More on Burns Strider.
A Hillary Clinton aide was accused of repeated sexual harassment on the 2008 campaign. Her campaign wanted to fire this aide, and Hillary Clinton refused. The aid was docked pay and sent to counseling. He kept his job and the woman who accused him was moved to a different role.
This same male aide was brought back into the Clinton fold in 2016. He was accused of repeated harassment of another women in that year’s losing effort and fired. Time, it seems, was finally up.
His role in the first campaign was faith adviser. Seriously. The Clintons have access to a host of faith advisers. For whatever reason, Mrs. Clinton chose Burns Strider. That’s fine. She then chose to protect him. That’s not fine.
Has liberalism failed? In a new book from Yale University Press, Patrick Deneen says yes, (and how).
“Of the three dominant ideologies of the twentieth century—fascism, communism, and liberalism—only the last remains. This has created a peculiar situation in which liberalism’s proponents tend to forget that it is an ideology and not the natural end-state of human political evolution. As Patrick Deneen argues in this provocative book, liberalism is built on a foundation of contradictions: it trumpets equal rights while fostering incomparable material inequality; its legitimacy rests on consent, yet it discourages civic commitments in favor of privatism; and in its pursuit of individual autonomy, it has given rise to the most far-reaching, comprehensive state system in human history. Here, Deneen offers an astringent warning that the centripetal forces now at work on our political culture are not superficial flaws but inherent features of a system whose success is generating its own failure.”
I’ve been writing about the “end of history” recently in relation to contemporary Christian theology. It’s important to note, as this blurb about Deneen’s book does, that so often, we really do “tend to forget that [Western liberal democracy] is an ideology and not the natural end-state of human political evolution.”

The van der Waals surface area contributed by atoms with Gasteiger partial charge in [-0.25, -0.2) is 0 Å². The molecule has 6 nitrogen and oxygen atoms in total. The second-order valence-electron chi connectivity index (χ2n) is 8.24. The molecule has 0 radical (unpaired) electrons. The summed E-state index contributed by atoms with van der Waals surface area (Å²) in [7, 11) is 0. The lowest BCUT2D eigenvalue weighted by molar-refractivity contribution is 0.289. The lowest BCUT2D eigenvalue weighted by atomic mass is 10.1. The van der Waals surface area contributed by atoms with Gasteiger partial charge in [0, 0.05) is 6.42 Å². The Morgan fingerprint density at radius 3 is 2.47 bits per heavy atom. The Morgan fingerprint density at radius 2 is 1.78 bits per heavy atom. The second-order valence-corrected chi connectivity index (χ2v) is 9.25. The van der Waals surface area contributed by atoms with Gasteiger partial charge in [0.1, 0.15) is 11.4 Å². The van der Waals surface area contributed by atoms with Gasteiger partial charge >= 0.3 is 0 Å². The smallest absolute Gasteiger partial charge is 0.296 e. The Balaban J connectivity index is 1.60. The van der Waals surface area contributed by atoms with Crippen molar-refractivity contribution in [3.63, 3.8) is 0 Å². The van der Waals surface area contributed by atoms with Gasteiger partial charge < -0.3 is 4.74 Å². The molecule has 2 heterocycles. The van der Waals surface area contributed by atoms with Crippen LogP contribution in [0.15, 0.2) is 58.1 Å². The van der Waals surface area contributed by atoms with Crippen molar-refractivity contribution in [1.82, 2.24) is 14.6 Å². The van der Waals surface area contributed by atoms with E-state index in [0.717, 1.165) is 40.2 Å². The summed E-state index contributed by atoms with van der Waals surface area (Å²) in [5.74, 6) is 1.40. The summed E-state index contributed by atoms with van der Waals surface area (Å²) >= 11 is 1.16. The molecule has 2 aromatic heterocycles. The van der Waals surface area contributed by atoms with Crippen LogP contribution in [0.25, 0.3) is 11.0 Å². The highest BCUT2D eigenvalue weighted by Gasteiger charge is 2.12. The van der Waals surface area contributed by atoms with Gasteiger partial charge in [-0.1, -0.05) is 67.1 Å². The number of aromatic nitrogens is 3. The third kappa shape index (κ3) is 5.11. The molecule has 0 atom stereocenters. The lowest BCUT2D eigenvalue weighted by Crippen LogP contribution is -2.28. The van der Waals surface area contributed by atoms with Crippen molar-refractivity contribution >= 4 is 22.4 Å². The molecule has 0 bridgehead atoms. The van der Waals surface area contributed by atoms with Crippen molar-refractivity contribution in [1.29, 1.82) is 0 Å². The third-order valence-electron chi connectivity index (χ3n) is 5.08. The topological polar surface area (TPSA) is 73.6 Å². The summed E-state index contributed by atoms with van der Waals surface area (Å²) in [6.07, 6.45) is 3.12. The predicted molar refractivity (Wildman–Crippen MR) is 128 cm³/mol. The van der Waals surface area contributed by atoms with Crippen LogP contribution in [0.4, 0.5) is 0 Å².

We forget it because we’re meant to. We forget it because for most of the founders, liberalism was the natural end-state of human political evolution. It was observable and empirically true, Jefferson said, written by the laws of nature and nature’s God. The founders knew that the US Constitution was not the end-point, but most believed that political evolution in this vein would continue until all people everywhere were free.
That western liberalism is built on inherent contradictions isn’t breaking news. It’s a scion of the Enlightenment, after all. But Deneen’s juxtapositions seem particularly timely.
I’m afraid that he’s wrong about fascism being dead, and neither am I certain that non-fascist communism was ever on the table in any 20th-century regime. With those caveats, this looks like a good read.
AIM had a good, long run. From 1997 to last month.
No one who came of age using it still does, and still, it’s sad to see it go.
Here’s a story about it.
A few years ago I wrote this silly haiku that now seems more apropos:
One day, you will stop running.
One day, you’ll be back.
This makes me even hungrier than the KFC wings-in-a-drone story. Which is saying something.
“What if we were never meant to be a global species?”
That’s worth thinking about.
On one hand, I think they’re terrible. But to an extent, I get it. In a way, I understand. There are so many writers these days, and so many submissions, and not enough time. And if I’m not spending a few bucks on postage and large manila envelopes (but that feels so writerly!), I can spend them on the reading fees. I suppose that is a fair point. And we all benefit when journals have time and resources to read and edit and publish and not go under. Absolutely.
A recent trend I’ve seen is journals accepting no-fee subs up to a certain point, say a certain day during the open call, and charging after that. Others have fee-free periods and fee-based periods. I like those approaches because just as writers recognize the need some journals have for fees, these editors and publishers are saying “we get it, too. You’ll go broke submitting to as many journals as possible, and you need to submit to as many as you can, because there is so much competition (which is why we need the fees).”
It just feels like a better system. Or maybe it’s solidarity.
I’ll pay a solidarity fee.
Just not too many of them.